The U.S. State Department has failed to respond to environmental concerns over a proposed oil pipeline from Canada ahead of an assessment that may come as soon as tomorrow, environmental groups said.
There is “no evidence” the department is analyzing whether TransCanada Corp.’s proposed $7 billion Keystone XL project should be rerouted or may be prone to leaks, said Susan Casey-Lefkowitz, international program director at the New York-based Natural Resources Defense Council. The department in April found that the pipeline to carry Canadian oil to the U.S. Gulf Coast would have “limited adverse environmental impacts.”
Should the project clear a final environmental assessment, it must still be found to “serve the national interest,” a review that will consider issues such as U.S. efforts to enhance energy security and the pipeline’s impacts on “broader foreign policy objectives,” according to the department. Opponents include Senator Mike Johanns, a Nebraska Republican, who says the current route threatens a major water aquifer in his state.
“My sense is that the most important concerns will not be satisfied,” Casey-Lefkowitz said yesterday in an interview. “These are major pieces of analysis identified as being needed. We see no evidence that’s happening.”
Secretary of State Hillary Clinton has final say on the plan under an order issued in 2004 by President George W. Bush.
“Our government has taken action to secure Canada’s position as a stable, secure and ethical energy superpower,” Andrew MacDougall, a spokesman for Canadian Prime Minister Stephen Harper, said in an e-mail. “We have committed to developing Canada’s energy resources in an environmentally sustainable way.”
The outcome on the pipeline will be an issue in President Barack Obama’s campaign for re-election, said Michael Brune, executive director of the San Francisco-based Sierra Club.
“The decision-making authority is solely the president’s,” Brune said today on a conference call with other groups. “It will be increasingly difficult to mobilize the environmental base and to mobilize in particular young people to volunteer, to knock on thousands of doors, to put in 16-hour days, to donate money when they don’t think the president is showing the courage to stand up to big polluters.”
Following a draft environmental review in April, the U.S. Environmental Protection Agency said additional analysis was needed on the potential for pipeline spills, how the project would affect communities along the route and the project’s impact on climate change. Representative Henry Waxman, a California Democrat, said the pipeline will carry oil from Canada’s tar-sands region, “the dirtiest source of transportation fuel currently available.”
The State Department has “substantively failed to respond to a number of key statutory requirements,” Damon Moglen, director of the Climate and Energy Program at the Washington-based environmental group Friends of the Earth, said in an interview. “If the State Department were being a neutral agency here they would be demanding that TransCanada go back to the drawing board and come up with an alternative.”
The Keystone XL pipeline would deliver 700,000 barrels of crude a day from Alberta’s oil sands to the Gulf through Montana, South Dakota, Nebraska, Kansas, Oklahoma and Texas.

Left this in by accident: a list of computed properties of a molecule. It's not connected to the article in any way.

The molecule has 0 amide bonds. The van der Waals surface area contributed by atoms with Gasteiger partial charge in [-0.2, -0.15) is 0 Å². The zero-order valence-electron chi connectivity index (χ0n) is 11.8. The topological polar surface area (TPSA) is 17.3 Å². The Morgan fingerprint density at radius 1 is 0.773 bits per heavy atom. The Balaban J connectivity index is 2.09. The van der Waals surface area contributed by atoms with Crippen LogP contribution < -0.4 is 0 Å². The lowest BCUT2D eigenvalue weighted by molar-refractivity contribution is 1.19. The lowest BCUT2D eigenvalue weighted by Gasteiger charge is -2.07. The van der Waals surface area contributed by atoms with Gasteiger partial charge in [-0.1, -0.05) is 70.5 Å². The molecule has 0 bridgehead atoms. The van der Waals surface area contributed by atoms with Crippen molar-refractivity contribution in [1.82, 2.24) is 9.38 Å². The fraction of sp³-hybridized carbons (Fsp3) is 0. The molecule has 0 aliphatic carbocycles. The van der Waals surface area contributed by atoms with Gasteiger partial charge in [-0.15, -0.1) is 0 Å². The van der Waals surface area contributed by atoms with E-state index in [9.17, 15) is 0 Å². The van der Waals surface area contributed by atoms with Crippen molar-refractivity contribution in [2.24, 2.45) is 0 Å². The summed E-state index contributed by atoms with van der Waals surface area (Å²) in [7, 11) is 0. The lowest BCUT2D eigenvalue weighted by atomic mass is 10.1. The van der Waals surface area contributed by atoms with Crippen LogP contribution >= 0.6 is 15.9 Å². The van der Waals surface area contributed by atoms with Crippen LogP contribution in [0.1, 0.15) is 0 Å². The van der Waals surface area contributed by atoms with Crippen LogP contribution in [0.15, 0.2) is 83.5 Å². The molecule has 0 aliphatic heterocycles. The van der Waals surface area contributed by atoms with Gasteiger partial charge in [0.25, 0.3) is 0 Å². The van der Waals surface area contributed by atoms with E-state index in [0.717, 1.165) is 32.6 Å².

“The State Department has been thorough in their process,” Terry Cunha, a spokesman for Calgary-based TransCanada, said in an interview.
The department has been reviewing Keystone XL since September 2008, Cunha said.
“Keystone XL will promote oil dependency, which is precisely what undermines America’s energy security,” Danielle Droitsch, a senior adviser with the Natural Resources Defense Council, said today on the conference call.
The outcome of the environmental assessment does not signal the administration’s final decision, according to State Department spokeswoman Victoria Nuland.
“The final environmental impact statement does not constitute a U.S. government decision about whether the pipeline will go forward,” Nuland said in a press conference.
Clinton said the final environmental assessment of the project will be issued this month and that a decision on the pipeline will be made by the end of the year. The department has scheduled public meetings to determine whether the project “would serve the national interest.”
Meetings will be held in Texas, Kansas, Montana, Nebraska, South Dakota, Oklahoma and in the District of Columbia, beginning Sept. 26, according to a Federal Register note today.
Some Nebraska property owners are refusing to grant TransCanada easements and say they will contest the line in court, a tactic that may delay construction.
Johanns said he shares the concerns of environmental groups such as Friends of the Earth, Bold Nebraska and the Sierra Club, which say a leak may pollute the Sandhills region and the Ogallala aquifer, which supplies 80 percent of Nebraska’s drinking water and serves 1.5 million people.
Supporters of the pipeline such as the American Petroleum Institute, a Washington-based group that represents oil and gas companies, say the project will create jobs and deliver secure energy supplies from a stable ally instead of the Middle East.
Alberta holds estimated reserves of 173 billion barrels of oil based on current technology, the second-largest crude reserves behind Saudi Arabia, according to the Canadian Association of Petroleum Producers.